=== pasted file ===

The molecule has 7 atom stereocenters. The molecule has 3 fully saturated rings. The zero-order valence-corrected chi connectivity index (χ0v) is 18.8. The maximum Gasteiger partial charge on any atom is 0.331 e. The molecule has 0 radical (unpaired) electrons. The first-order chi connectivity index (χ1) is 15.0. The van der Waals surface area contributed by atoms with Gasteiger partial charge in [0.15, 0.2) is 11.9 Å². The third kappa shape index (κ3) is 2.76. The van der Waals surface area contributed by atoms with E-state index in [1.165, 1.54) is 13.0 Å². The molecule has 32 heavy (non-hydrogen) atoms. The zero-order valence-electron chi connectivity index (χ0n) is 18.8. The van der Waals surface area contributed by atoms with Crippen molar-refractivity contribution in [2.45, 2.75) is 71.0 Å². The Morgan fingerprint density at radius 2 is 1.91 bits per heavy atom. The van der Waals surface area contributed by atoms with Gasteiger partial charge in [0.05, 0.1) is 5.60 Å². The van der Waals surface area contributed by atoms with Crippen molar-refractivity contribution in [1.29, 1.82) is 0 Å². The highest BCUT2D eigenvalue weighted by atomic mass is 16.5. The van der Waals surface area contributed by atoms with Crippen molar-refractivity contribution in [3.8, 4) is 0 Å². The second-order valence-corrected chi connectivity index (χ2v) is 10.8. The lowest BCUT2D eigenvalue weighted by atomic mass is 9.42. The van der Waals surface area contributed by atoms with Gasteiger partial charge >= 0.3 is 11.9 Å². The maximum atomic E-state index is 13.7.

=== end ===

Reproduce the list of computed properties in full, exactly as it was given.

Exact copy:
The molecule has 7 atom stereocenters. The molecule has 3 fully saturated rings. The zero-order valence-corrected chi connectivity index (χ0v) is 18.8. The maximum Gasteiger partial charge on any atom is 0.331 e. The molecule has 0 radical (unpaired) electrons. The first-order chi connectivity index (χ1) is 15.0. The van der Waals surface area contributed by atoms with Gasteiger partial charge in [0.15, 0.2) is 11.9 Å². The third kappa shape index (κ3) is 2.76. The van der Waals surface area contributed by atoms with E-state index in [1.165, 1.54) is 13.0 Å². The molecule has 32 heavy (non-hydrogen) atoms. The zero-order valence-electron chi connectivity index (χ0n) is 18.8. The van der Waals surface area contributed by atoms with Crippen molar-refractivity contribution in [2.45, 2.75) is 71.0 Å². The Morgan fingerprint density at radius 2 is 1.91 bits per heavy atom. The van der Waals surface area contributed by atoms with Gasteiger partial charge in [0.05, 0.1) is 5.60 Å². The van der Waals surface area contributed by atoms with Crippen molar-refractivity contribution in [1.29, 1.82) is 0 Å². The highest BCUT2D eigenvalue weighted by atomic mass is 16.5. The van der Waals surface area contributed by atoms with Crippen molar-refractivity contribution in [3.8, 4) is 0 Å². The second-order valence-corrected chi connectivity index (χ2v) is 10.8. The lowest BCUT2D eigenvalue weighted by atomic mass is 9.42. The van der Waals surface area contributed by atoms with Gasteiger partial charge >= 0.3 is 11.9 Å². The maximum atomic E-state index is 13.7.